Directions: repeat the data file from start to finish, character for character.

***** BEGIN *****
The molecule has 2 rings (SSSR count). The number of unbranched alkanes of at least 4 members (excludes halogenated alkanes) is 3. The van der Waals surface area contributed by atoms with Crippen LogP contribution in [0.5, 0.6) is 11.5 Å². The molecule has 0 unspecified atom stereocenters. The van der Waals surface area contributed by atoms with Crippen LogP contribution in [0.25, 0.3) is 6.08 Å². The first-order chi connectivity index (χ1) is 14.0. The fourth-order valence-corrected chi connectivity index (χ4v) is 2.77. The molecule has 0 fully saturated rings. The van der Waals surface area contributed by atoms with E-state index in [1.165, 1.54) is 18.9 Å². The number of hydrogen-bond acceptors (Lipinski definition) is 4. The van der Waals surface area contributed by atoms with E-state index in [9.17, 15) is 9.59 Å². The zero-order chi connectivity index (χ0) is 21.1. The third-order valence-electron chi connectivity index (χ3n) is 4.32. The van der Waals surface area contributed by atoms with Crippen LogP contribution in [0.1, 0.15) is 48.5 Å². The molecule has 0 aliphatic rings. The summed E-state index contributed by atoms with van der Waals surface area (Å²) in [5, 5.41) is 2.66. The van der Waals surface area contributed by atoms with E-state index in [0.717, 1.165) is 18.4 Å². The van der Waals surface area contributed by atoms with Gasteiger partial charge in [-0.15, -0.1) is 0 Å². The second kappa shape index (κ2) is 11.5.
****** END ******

The molecule has 2 rings (SSSR count). The number of unbranched alkanes of at least 4 members (excludes halogenated alkanes) is 3. The van der Waals surface area contributed by atoms with Crippen LogP contribution in [0.5, 0.6) is 11.5 Å². The molecule has 0 unspecified atom stereocenters. The van der Waals surface area contributed by atoms with Crippen LogP contribution in [0.25, 0.3) is 6.08 Å². The first-order chi connectivity index (χ1) is 14.0. The fourth-order valence-corrected chi connectivity index (χ4v) is 2.77. The molecule has 0 fully saturated rings. The van der Waals surface area contributed by atoms with E-state index in [1.165, 1.54) is 18.9 Å². The number of hydrogen-bond acceptors (Lipinski definition) is 4. The van der Waals surface area contributed by atoms with E-state index in [9.17, 15) is 9.59 Å². The zero-order chi connectivity index (χ0) is 21.1. The third-order valence-electron chi connectivity index (χ3n) is 4.32. The van der Waals surface area contributed by atoms with Crippen LogP contribution in [0.1, 0.15) is 48.5 Å². The molecule has 0 aliphatic rings. The summed E-state index contributed by atoms with van der Waals surface area (Å²) in [5, 5.41) is 2.66. The van der Waals surface area contributed by atoms with E-state index in [0.717, 1.165) is 18.4 Å². The van der Waals surface area contributed by atoms with Gasteiger partial charge in [-0.15, -0.1) is 0 Å². The second kappa shape index (κ2) is 11.5.